Are You Feeling Burned Out?

This Singaporean woman’s story will inspire you 


My career has just come to a screeching halt. I’ve recently quit my job of four years at an advertising firm where I worked as a strategy planner and social media strategist, overseeing a team of five people. The reason? So I can travel around the world (first stop, Portugal!) before coming back to Singapore to kick off my 30th birthday.

It might seem very much like I’m following the protagonist’s footsteps in Elizabeth Gilbert’s Eat, Pray Love, except it wasn’t as dramatic as that. There was no breaking point, and I don’t plan to go to three countries starting with the letter ‘I’. 

“What? Why?”

This itch to leave had built up over time. Like a simmering pot, I’d been thinking, wondering and imagining what it’d be like to just leave. I suppose one of the reasons was I never did get around to doing the gap year, or a grad trip, after finishing university. Instead, I dived right into work and joined a couple of boutique agencies (without much of a break in between) before being hired by this big advertising agency in 2011. My workaholic tendencies meant I carried over more than 50 per cent of my leave days year-on-year because I always chose work over vacations (not that I never got to travel – I love it and have been to 19 countries and 46 cities so far). The problem with workaholics is that burning out is a very real possibility, and it happened to me.

I was also curious how far I could push myself in my work, how else I could do better to sell Brand X to Gen Y. A series of unending questions requires answers, and I wanted to be part of the team finding and presenting those answers. It gave meaning to my work, and compelled me to stay. But after four years, work started to take on a ‘déjà vu’ hue and that was when I realised I wasn’t as curious anymore.

Instead, what I was getting increasingly curious about was the big, big world out there. Living in cosmopolitan Singapore, you inevitably come across people from different parts of the world. I love talking to them to find out about their culture and life, and how they ended up here. I often wonder what they have for breakfast and what they do during the weekends. What do they see when they look out the windows? What happens if they feel like having a snack? 

Four months ago, someone told me he was quitting his job to sail to 75 countries before he celebrated his 39th birthday. I remember feeling a tide of envy wash over me. In retrospect, he inspired me to take action and follow his plan. He doesn’t know it, but he inadvertently turned up the heat on the stove of that simmering pot.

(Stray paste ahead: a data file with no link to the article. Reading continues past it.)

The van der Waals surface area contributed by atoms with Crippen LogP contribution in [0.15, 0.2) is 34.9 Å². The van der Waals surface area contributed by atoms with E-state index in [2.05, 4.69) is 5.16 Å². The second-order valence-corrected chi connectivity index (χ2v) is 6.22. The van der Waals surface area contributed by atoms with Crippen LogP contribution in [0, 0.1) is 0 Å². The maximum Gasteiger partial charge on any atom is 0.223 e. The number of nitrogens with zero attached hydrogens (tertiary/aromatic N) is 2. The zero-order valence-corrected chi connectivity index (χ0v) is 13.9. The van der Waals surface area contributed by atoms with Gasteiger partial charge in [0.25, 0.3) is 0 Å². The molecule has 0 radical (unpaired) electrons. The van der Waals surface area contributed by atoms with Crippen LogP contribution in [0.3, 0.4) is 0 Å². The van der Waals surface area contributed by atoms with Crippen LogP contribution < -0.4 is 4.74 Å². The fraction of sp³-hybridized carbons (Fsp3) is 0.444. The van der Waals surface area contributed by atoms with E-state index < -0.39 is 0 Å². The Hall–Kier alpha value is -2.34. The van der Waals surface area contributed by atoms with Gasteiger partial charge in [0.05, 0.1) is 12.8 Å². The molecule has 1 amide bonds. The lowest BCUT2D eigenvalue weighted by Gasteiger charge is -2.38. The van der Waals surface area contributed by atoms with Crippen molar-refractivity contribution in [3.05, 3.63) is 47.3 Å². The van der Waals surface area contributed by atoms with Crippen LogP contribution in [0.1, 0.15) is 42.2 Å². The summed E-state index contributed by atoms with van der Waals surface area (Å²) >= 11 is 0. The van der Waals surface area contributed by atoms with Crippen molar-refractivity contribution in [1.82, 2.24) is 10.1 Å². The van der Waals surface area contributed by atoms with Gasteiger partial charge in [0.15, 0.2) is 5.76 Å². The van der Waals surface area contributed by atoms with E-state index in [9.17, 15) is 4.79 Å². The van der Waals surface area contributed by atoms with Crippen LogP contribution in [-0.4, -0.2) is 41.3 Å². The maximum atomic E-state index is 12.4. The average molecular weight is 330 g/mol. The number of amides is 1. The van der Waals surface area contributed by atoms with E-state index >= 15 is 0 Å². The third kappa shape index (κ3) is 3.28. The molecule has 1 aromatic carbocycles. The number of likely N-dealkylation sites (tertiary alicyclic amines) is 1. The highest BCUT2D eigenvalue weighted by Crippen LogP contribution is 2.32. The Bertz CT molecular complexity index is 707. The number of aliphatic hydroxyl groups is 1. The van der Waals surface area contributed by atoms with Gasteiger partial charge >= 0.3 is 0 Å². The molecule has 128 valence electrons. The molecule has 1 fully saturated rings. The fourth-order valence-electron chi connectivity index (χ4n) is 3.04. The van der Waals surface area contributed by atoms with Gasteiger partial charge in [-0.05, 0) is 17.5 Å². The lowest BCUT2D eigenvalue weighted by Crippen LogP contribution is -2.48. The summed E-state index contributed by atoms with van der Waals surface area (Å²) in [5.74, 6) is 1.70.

Cheong ziplining in Chiang Mai, Thailand, in 2015.

So, I did it. Even though it felt really ‘millennial’ and #YOLO, I just couldn’t deny myself the chance any more to see the world while I was still physically fit, single, with no financial commitments and enough savings to last a year. I was also in between projects and the wheels at work were turning just fine without me. So yeah, there was no boiling point, but the pot had simmered long enough.

The plan

I plan to travel to everywhere on the left side of the map (from Singapore) on a budget (hostels or Airbnb), and to document my travels on my blog via photos and videos. I hope to give my readers insight into where I’ve been and what I’ve eaten. In my mind, I’ll be the Anthony Bourdain of Asia, just without the TV producers and the branding. But beyond my first destination, and with only a vague plan in place, I have nothing else set in stone - no future job lined up, no idea what I’ll be doing or where I’ll be going - and that seems okay… I guess?

A market in Xi'an, China.


The reactions I’ve gotten have been generally positive. In many, I hear a similar tone of envy, for there are those who wish or dream to do the same. The lucky ones who have already done what I am planning to do have nothing but encouragement for me, saying it is one of the best things a person can do. They say this with a wistful look on their faces as they reminisce those wonderful times. Of course, there are also some friends who are concerned. “You’re going to South America alone? Better take care of your belongings, and don’t fall asleep on the train!” “Watch out for spiked drinks, bring a fake wallet and keep your cash in your bra!” - are some of the helpful pieces of advice I’ve gotten.

Now that reality has set in and as D-day approaches, I’m starting to think I may be slightly mad to be doing this alone, traipsing across continents for months on end for as long as I can afford. But I hope to fall in love once more and return a richer (not worse for wear) person. Wish me luck!

“We travel, initially, to lose ourselves; and we travel, next to find ourselves. We travel to open our hearts and eyes and learn more about the world than our newspapers will accommodate. We travel to bring what little we can, in our ignorance and knowledge, to those parts of the globe whose riches are differently dispersed. And we travel, in essence, to become young fools again - to slow time down and get taken in, and fall in love once more.”  - Pico Iyer 

Inspired by Alexis? Follow the rest of her journey around the world on her blog.

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